How does the economy go from declining job openings in June, and declining hiring in June, to creating 528,000 new jobs in a single month?
How do 528,000 jobs get created when the number of hires relative to the number of job openings has been below 60% for the past four months?
In a similar vein, how does a net increase in hiring over separations in May of 490,000 produce only 386,000 new jobs, and a net increase in hiring in June of 443,000 produce only 398,000 new jobs?
Does the persistent dominance of workers who quit their jobs in the total separations reported on the June JOLTS report—423,000 in June—absorb the 398,000 new jobs in June, suggesting that in reality no new jobs were created, and the new jobs figure in fact represents merely workers switching from one job to another?
Neither the June JOLTS report nor the July Employment Situation Report explains these variances among the different labor metrices.
Half A Million New Jobs, Part Time and Discourage Workers Increase
Despite a fairly robust sounding 528,000 jobs creation number on the of the media pile, within the underlying data one also finds these sobering realities:
There was increase in marginally attached workers of 41,000
There was an increase in discouraged workers of 60,000.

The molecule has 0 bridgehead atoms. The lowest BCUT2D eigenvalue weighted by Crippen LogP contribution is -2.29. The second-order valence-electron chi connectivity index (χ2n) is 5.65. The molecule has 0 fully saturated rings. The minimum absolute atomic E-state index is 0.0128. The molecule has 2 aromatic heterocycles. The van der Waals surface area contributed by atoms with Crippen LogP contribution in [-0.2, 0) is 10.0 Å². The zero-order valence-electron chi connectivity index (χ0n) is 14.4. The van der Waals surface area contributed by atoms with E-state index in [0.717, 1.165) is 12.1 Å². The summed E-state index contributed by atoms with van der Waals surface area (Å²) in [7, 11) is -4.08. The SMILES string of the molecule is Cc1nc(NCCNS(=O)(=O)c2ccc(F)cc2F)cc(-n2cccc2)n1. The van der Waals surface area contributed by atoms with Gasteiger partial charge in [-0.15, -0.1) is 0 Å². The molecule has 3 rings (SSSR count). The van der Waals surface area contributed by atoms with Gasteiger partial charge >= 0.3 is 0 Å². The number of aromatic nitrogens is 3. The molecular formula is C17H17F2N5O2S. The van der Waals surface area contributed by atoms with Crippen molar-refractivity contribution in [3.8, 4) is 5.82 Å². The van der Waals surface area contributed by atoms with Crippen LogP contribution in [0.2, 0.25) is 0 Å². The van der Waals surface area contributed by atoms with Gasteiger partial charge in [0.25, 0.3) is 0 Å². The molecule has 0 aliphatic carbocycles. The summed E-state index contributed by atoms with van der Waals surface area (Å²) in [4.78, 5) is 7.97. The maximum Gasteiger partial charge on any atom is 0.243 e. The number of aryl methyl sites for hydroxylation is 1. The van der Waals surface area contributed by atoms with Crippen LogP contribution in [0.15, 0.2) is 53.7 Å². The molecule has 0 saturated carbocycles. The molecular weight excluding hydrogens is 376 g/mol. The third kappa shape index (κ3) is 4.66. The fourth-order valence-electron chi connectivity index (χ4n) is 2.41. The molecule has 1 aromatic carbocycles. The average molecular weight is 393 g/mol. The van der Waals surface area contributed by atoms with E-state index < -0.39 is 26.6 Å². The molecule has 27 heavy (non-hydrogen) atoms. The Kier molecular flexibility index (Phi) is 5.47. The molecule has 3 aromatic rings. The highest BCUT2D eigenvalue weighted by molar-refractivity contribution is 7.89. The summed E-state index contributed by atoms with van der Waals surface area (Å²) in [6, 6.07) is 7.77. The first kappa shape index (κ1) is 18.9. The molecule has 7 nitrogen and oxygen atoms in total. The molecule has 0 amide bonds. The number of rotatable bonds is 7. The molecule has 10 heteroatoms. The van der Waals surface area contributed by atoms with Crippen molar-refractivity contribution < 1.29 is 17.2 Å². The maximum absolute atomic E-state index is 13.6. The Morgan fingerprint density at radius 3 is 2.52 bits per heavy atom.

These are segments of the population not in the labor force who have, for the most part, recently given up looking for work. These are individuals who should be in the labor force but, for whatever reason, were unsuccessful at finding work.
Both cohorts have been on the rise in recent months.
Half A Million Jobs With No Clue In The June Data
The 528,000 jobs created number is not only remarkable for its seeming ability to defy common sense as well as the laws of physics, it comes with very little indication in prior months data of such a remarkable improvement.
Certainly the June Job Openings and Labor Turnover Summary gave no hint of such a rosy number. Issued just a few days ago, it shows the number of job openings had declined.
The number of job openings decreased to 10.7 million on the last business day of June, the U.S. Bureau of Labor Statistics reported today. Hires and total separations were little changed at 6.4 million and 5.9 million, respectively. Within separations, quits (4.2 million) and layoffs and discharges (1.3 million) were little changed. This release includes estimates of the number and rate of job openings, hires, and separations for the total nonfarm sector, by industry, and by establishment size class.
With decreasing openings and hires, it is hardly intuitive that the subsequent month would see a sudden spike in employment.
Nor do layoffs and separations give any clear signal from previous months, as they have changed very little in recent months.
Looking outside the BLS data, the Job Cuts Report from outplacement firm Challenger, Gray, and Christmas for June showed a significant increase in layoffs, indicating job destruction was in the offing, not job creation .
U.S.-based employers announced 32,517 cuts in June, a 58.8% increase from the 20,476 cuts announced in the same month last year. It is 57% higher than the 20,712 cuts announced in May, according to a report released Thursday from global outplacement and business and executive coaching firm Challenger, Gray & Christmas, Inc.